If you have a high school senior at home, you should be looking at strategies to help save on college costs, even though your student will be graduating soon.
There are a number of strategies that can potentially save you thousands of dollars as you prepare to send your child off to college. Here are three of the best ways to do it:
1. Maximize Tax Strategies.
Many parents don’t realize that there are excellent tax strategies you can use to help reduce your college costs.
One is a $2,500 per year tax credit from the IRS. The American Opportunity Tax Credit (AOTC) is a credit for qualified education expenses paid for an eligible student for the first four years of higher education. You can get a maximum annual credit of $2,500 per eligible student.
There are also some smart strategies for capital gains planning and moving some of your money into tax-free or virtually tax-free investments and accounts, which can help you maximize the money you contribute toward college.
There are additional tax strategies for business owners and real estate investors as well.
The right strategies can potentially save you tens of thousands of dollars on college, and the more you’re spending on college, the more likely that these strategies will pay off.
To learn more, reach out to me to schedule an online call, and I’ll help you assess your situation and potential tax savings opportunities.
2. Negotiate the Price You Pay.
Technically, colleges don’t admit to negotiating on price. But nearly all of them negotiate in one way or another. So you can appeal their financial aid offers or get them to compete with each other on price, and you can potentially get a better deal.
First you need to set yourself up for a successful negotiation. Now is the time to do your research, long before your student is accepted, before you get an official price and financial aid offer from the school.
- Are the schools on your list willing to negotiate?
- Have you applied to the right schools to give you some leverage?
- Should your student apply to competing schools to improve your negotiation chances?
Generally, any private school negotiates on price and financial aid. A lot of public colleges generally don’t negotiate. But all schools have a financial aid appeal process.
You won’t get an official price and financial aid offer until after your student is accepted, but start doing your research now.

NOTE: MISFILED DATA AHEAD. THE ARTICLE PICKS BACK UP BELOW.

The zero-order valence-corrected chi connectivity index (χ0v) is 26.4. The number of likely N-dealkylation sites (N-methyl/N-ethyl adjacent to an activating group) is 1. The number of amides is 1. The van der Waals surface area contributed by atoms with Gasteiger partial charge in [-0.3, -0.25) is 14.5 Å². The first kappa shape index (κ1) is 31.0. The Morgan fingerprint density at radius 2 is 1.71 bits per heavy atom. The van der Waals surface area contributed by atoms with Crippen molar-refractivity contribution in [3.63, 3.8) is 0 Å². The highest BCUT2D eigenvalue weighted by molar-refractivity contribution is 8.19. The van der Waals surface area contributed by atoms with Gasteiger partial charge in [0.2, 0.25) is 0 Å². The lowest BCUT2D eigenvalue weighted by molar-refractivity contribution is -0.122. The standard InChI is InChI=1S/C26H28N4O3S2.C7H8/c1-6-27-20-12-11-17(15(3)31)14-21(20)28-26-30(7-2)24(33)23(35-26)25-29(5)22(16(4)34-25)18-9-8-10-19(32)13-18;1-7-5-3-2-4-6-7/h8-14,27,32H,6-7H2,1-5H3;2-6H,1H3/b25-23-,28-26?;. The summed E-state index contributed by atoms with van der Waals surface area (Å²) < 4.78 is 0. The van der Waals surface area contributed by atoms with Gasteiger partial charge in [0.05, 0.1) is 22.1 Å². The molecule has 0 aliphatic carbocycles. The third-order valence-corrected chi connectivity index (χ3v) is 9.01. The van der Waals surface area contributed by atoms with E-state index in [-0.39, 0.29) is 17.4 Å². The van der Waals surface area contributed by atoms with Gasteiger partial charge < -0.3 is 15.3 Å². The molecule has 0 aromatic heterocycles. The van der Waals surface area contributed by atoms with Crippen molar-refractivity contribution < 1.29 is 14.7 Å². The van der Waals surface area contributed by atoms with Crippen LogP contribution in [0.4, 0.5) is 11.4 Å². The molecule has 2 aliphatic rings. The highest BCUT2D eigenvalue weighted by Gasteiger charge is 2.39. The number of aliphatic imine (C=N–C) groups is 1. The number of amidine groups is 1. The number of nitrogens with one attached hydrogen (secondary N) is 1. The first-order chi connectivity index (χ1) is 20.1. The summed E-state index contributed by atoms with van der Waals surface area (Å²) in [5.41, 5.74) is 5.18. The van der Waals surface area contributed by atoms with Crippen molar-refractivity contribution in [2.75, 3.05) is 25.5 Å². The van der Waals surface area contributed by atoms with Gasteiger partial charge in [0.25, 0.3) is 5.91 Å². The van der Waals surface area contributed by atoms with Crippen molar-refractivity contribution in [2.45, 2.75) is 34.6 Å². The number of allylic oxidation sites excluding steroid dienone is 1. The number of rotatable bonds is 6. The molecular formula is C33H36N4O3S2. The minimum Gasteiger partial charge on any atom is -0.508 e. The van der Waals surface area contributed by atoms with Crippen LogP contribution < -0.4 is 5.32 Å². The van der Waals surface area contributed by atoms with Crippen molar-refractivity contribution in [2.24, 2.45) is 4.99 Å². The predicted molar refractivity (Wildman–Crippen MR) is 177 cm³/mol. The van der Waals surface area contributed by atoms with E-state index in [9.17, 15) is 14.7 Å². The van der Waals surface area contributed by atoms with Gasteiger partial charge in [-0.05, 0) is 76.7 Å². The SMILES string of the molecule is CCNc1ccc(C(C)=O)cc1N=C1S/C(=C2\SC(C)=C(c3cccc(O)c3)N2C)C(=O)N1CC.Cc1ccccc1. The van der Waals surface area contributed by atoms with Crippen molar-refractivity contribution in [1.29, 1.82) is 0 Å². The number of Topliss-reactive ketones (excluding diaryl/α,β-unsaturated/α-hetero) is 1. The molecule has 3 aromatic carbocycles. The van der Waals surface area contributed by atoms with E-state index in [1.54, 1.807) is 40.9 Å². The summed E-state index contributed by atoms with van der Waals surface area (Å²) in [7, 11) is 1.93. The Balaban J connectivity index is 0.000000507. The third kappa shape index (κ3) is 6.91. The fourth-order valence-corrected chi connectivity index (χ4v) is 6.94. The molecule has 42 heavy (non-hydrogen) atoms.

No matter what their offer is, you should plan to appeal it and negotiate it. But you may need to add and apply to some competing schools to get competing offers and have a basis for negotiation. You might even need to add or change schools depending on what you discover through your research.
Start by doing some online searches for answers to the key questions above, or contact me to inquire about the schools on your list. I’m familiar with the financial practices of many colleges, and I can provide you with quick answers or help you find the answers you need through the right sources.
3. Conduct a Need-Based and Merit Aid Audit.
Now that your student is a senior, it’s a crucial time to conduct an audit of your potential need-based and merit-based aid.
First, you need to take a revised look at the schools on your list to see how generous they are to families in your income bracket and estimate what need-based and merit-based aid they might offer your student.
Based on your findings, you may need to change the schools on your list or apply to competing schools to keep the others honest. But there are also last-minute changes you can make to your financial assets and some mistakes you can avoid, and these can potentially help you qualify for thousands of dollars more in financial aid.
Start by scheduling a call with me to review your situation and do a quick audit of your financial aid prospects and the financial assets you might have to report on your financial aid application.
With the right moves and information, you could potentially come out way ahead and reduce your college costs dramatically.
To get started, schedule an online call with me now.
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